Pests and diseases

Key lime trees are quite hardy and have few pests or diseases. You may occasionally see scale insects or leaf miners, and citrus mites can damage young trees. Control insect infestations by releasing beneficial insects such as parasitic wasps, or, as a last resort, using insecticides. Neem oil may also prove helpful. Diseases include lime anthracnose, collar rot, and fusarium oxysporum. Key lime trees kept indoors are unlikely to experience any of these diseases.

Harvesting

It can be difficult to determine when limes are ripe for picking. Look for limes that are lighter in color and starting to turn from green to a more greenish-yellowish hue. Twist one off the tree — if it comes off easily it’s more likely to be ripe — and check if the fruit inside yields a good amount of juice. The fruit also turns slightly softer when ripe. Fruit that appears wrinkled is overripe and will be bitter.

Achieving maximum results

Growing a Key lime tree outside is a great idea for those in the Deep South and Pacific Northwest. But what about those in northern states? No worries: the Key lime tree adapts beautifully to container growing. Choose a container with good drainage holes that’s roughly twice the size of the tree’s root ball. Use a good-quality potting mix, preferably one recommended for acid-loving plants, and plant your tree as we’ve suggested in the directions for outdoor planting. You’ll get the best results if you keep your Key lime tree outside for the summer months. Bring your tree inside when temperatures get near 30 degrees Fahrenheit or when a frost is predicted. Place your tree in a sunny window, and turn it occasionally so that the whole tree gets sun. Wipe down the leaves occasionally to minimize dust, and mist the leaves to help it stay hydrated.

FAQs

What's the difference between regular limes and Key limes?

The two are related, but are not the same thing. Key limes are slightly smaller than regular limes — about the size of a golf ball — and they have thinner skin. They are more fragile, so they are less likely to be seen in the supermarket, but they are prized for their aromatic flavor. Although the flavor of the two is different, with key limes having a more tangy flavor, they can be used interchangeably in most recipes.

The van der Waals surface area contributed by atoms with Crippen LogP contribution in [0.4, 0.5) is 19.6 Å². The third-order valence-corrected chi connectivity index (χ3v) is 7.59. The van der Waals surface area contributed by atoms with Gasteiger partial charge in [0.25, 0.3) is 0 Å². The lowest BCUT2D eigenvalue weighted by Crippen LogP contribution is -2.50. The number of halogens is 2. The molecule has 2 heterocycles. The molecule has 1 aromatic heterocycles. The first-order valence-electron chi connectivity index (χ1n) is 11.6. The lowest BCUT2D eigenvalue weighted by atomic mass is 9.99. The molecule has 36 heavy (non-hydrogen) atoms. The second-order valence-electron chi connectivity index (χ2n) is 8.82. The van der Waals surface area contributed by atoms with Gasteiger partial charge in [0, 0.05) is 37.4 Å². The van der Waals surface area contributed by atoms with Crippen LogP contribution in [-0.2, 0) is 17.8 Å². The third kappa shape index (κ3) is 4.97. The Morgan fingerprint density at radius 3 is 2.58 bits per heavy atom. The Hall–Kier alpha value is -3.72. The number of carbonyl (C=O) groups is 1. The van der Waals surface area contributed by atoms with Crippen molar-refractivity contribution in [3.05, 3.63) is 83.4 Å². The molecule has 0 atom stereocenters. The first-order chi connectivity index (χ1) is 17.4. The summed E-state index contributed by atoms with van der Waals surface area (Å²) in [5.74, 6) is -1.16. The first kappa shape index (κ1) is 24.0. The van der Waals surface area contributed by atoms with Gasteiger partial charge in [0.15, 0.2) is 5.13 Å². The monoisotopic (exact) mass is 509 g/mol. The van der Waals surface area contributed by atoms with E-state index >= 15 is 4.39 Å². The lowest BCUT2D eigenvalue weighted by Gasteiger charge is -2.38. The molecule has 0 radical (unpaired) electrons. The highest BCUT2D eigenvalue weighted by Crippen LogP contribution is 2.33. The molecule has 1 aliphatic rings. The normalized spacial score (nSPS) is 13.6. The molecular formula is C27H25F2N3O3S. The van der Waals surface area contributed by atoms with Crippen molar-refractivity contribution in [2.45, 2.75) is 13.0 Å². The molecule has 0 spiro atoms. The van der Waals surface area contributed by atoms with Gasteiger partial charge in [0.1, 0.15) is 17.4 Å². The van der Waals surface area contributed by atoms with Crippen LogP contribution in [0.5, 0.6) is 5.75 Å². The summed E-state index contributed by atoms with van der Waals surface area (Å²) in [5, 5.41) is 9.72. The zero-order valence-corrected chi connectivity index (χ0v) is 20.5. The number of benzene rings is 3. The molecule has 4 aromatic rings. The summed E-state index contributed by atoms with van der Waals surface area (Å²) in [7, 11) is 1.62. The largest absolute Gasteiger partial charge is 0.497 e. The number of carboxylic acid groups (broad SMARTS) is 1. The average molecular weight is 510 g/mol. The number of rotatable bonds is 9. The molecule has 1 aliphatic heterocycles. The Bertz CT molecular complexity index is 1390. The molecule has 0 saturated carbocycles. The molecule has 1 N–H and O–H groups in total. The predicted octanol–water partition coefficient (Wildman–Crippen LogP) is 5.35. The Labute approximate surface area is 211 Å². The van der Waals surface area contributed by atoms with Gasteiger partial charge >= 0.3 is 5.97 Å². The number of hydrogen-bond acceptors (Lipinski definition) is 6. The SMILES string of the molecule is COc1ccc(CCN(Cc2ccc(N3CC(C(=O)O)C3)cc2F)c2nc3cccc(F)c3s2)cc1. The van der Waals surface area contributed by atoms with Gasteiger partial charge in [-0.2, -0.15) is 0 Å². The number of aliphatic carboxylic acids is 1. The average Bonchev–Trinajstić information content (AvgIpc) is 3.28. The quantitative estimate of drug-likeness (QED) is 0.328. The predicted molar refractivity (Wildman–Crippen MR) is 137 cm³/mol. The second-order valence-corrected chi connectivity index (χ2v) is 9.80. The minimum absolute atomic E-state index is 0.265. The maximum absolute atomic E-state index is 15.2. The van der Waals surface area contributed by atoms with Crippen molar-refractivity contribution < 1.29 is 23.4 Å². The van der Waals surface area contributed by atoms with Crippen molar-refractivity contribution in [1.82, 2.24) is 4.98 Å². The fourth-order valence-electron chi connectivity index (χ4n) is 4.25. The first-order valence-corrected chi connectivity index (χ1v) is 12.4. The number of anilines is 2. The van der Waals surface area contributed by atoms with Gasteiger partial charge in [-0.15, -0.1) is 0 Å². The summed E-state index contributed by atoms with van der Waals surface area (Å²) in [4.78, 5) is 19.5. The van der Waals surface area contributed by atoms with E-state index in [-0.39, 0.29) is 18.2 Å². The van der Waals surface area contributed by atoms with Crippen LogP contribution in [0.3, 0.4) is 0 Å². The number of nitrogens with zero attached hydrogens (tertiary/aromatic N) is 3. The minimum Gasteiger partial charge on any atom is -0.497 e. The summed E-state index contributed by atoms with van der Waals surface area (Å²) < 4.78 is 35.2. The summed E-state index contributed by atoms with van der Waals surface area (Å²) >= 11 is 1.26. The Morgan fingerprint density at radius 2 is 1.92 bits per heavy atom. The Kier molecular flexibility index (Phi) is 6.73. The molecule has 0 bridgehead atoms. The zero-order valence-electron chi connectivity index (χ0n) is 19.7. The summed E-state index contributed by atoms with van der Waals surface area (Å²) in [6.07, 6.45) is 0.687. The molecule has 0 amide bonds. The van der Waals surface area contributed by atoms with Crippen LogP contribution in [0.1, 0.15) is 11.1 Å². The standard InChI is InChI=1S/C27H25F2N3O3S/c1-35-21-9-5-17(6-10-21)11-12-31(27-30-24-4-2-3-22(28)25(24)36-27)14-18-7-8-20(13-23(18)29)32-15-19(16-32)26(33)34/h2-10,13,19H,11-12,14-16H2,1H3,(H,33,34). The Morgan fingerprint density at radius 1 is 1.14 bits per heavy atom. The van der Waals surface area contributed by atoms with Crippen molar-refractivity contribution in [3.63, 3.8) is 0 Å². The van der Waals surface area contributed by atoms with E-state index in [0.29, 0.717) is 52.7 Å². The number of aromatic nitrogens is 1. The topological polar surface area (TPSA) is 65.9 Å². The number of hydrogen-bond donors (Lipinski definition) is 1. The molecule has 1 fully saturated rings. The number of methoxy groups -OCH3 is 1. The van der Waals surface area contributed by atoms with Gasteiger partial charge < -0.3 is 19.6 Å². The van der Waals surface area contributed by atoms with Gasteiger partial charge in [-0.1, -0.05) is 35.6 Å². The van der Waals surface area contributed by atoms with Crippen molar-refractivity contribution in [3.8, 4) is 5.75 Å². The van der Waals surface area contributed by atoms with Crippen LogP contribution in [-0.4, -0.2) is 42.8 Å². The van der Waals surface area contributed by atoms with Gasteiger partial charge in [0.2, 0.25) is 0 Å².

How long does it take a Key lime tree to produce fruit?

A healthy Key lime tree will begin to produce fruit within one to three years after it is planted. A tree planted outdoors is more likely to have a robust harvest in the first year or so, but a well-cared-for container-grown Key lime tree may also produce fruit. Your Key lime tree should flower in spring. If the flowers fall off with no sign of fruit, the tree is likely still too young.

When can I bring my Key lime tree outdoors?

Wait until after your last expected frost date before you bring your Key lime tree outside. Acclimate it to the weather by first moving it outdoors just for the daytime, bringing it in during the cooler night. After doing this for a week, you can leave it outside as long as your nighttime temperatures don't go below 30 degrees Fahrenheit.

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Mature height
8 ft. pruned
Mature width
6-8 ft.
Sunlight requirement
Full-Partial
Growth rate
Moderate
Botanical name
Citrus aurantifolia
Shipping exclusions
AL,AZ,CA,FL,GA,LA,OR,TX
Grows Well In Zones
4-11 patio / 8-11 outdoors
map
Growing Zones: 4-11 patio / 8-11 outdoors i Growing zones help determine if a particular plant is likely to grow well in a location. It identifies the average annual minimum winter temperatures across the U.S. provided as a map by the USDA.
(hardy down to -10°F)

Key Lime Tree

Citrus aurantifolia
  • Ships in 1-2 days
  • 1-Year Warranty Eligible
  • Pots or accessories are not included unless specified in the product options.